Please use this identifier to cite or link to this item: http://hdl.handle.net/1893/19847
Full metadata record
DC FieldValueLanguage
dc.contributor.advisorMurphy, David-
dc.contributor.authorBahmad, Jamal-
dc.date.accessioned2014-04-17T10:22:08Z-
dc.date.available2014-04-17T10:22:08Z-
dc.date.issued2014-
dc.identifier.urihttp://hdl.handle.net/1893/19847-
dc.description.abstractThis dissertation examines the representations of Casablanca in Moroccan cinema and their articulation of postcolonial subjectivity since the 1990s. To overcome a deep economic recession and simmering social unrest in the early 1980s, Morocco embarked on a comprehensive programme of structural adjustment policies under the aegis of the International Monetary Fund. Market reforms ushered in novel forms of spatial development and social relations in Moroccan cities over the next decades. In the cultural field, a popular cinema emerged in the early 1990s and has projected the complex structures of everyday life in urban space. The New Urban Cinema (NUC) has anchored national cinema in the everyday life and affective economy of a society in transition. The country’s largest city, Casablanca, is the setting for some of NUC’s most original portrayals of the Moroccan subject under globalisation. Taking space, affect and violence as intertwined sites of film analysis, my research project closely examines the new forms of postcolonial subjectivity that have evolved in Morocco through this cinema. Twenty films are read against the backdrop of neoliberal Casablanca and the social, economic as well as political transformation of Morocco and the world under globalisation. The dissertation combines close textual analysis with a cultural studies perspective, which situates films in their historical contexts of production and reception in Morocco and beyond. Drawing on postcolonial, film and urban studies, my aim is to contribute to interdisciplinary scholarship on cinematic responses to neoliberal globalisation, and to a social history of contemporary Morocco.en_GB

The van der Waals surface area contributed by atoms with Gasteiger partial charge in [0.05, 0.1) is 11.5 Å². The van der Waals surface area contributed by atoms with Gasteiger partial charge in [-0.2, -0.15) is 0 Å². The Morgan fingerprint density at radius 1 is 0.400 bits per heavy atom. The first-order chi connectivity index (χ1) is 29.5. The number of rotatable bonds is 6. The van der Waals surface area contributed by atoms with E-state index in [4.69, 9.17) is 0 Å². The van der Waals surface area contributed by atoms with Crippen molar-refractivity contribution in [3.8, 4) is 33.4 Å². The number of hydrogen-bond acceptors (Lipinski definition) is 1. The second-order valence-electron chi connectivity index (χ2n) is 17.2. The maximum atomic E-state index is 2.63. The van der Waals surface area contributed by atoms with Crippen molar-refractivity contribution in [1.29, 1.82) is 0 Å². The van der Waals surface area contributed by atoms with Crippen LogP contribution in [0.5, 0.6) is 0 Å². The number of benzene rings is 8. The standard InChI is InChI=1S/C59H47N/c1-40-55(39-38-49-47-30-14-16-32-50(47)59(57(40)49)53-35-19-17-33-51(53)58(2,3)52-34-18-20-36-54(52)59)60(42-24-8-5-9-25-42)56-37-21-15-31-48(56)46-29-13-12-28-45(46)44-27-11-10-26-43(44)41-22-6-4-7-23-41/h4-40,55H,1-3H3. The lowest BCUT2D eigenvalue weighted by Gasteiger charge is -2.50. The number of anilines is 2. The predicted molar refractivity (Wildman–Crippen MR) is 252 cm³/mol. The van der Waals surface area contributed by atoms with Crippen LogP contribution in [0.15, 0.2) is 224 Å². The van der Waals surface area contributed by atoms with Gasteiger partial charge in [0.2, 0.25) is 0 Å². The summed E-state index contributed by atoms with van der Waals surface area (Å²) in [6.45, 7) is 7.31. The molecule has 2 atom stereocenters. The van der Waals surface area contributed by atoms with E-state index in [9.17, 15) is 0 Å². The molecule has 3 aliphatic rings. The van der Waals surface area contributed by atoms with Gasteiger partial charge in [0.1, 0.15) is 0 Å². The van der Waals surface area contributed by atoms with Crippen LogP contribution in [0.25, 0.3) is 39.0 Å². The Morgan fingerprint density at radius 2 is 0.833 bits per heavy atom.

dc.language.isoenen_GB
dc.publisherUniversity of Stirlingen
dc.subjectMoroccan Cinmeaen_GB
dc.subjectPostcolonial Cityen_GB
dc.subjectNeoliberalismen_GB
dc.subjectSubjectivityen_GB
dc.subjectMoroccoen_GB
dc.subjectCasablancaen_GB
dc.subjectEveryday Lifeen_GB
dc.subjectResistanceen_GB
dc.subjectMaghreben_GB
dc.subjectArab Springen_GB
dc.subjectUrban Cinemaen_GB
dc.subjectPostcolonialen_GB
dc.subjectGlobalisationen_GB
dc.subjectNorth Africaen_GB
dc.subjectAfrican Cinemaen_GB
dc.subjectPostcolonialismen_GB
dc.subjectAffecten_GB
dc.subjectViolenceen_GB
dc.subjectYouthen_GB
dc.subjectSocial Changeen_GB
dc.subject.lcshMotion picture industry Moroccoen_GB
dc.subject.lcshMotion pictures Moroccoen_GB
dc.subject.lcshMotion pictures Social aspects Moroccoen_GB
dc.subject.lcshCasablanca (Morocco) Social aspectsen_GB
dc.subject.lcshCasablanca (Morocco) Economic aspectsen_GB
dc.titleCasablanca Belongs to Us: Globalisation, Everyday Life and Postcolonial Subjectivity in Moroccan Cinema since the 1990sen_GB
dc.typeThesis or Dissertationen_GB
dc.type.qualificationlevelDoctoralen_GB
dc.type.qualificationnameDoctor of Philosophyen_GB
dc.rights.embargodate2022-12-31-
dc.rights.embargoreasonI want to publish the dissertation as a book.en_GB
dc.contributor.funderStirling Horizon PhD Studentshipen_GB
dc.author.emailjamalbahmad@gmail.comen_GB
dc.rights.embargoliftdate2023-01-01-
Appears in Collections:Literature and Languages eTheses

Files in This Item:
File Description SizeFormat 
Casablanca Belongs to Us.pdf3.78 MBAdobe PDFUnder Embargo until 2023-01-01    Request a copy


This item is protected by original copyright



Items in the Repository are protected by copyright, with all rights reserved, unless otherwise indicated.

The metadata of the records in the Repository are available under the CC0 public domain dedication: No Rights Reserved https://creativecommons.org/publicdomain/zero/1.0/

If you believe that any material held in STORRE infringes copyright, please contact library@stir.ac.uk providing details and we will remove the Work from public display in STORRE and investigate your claim.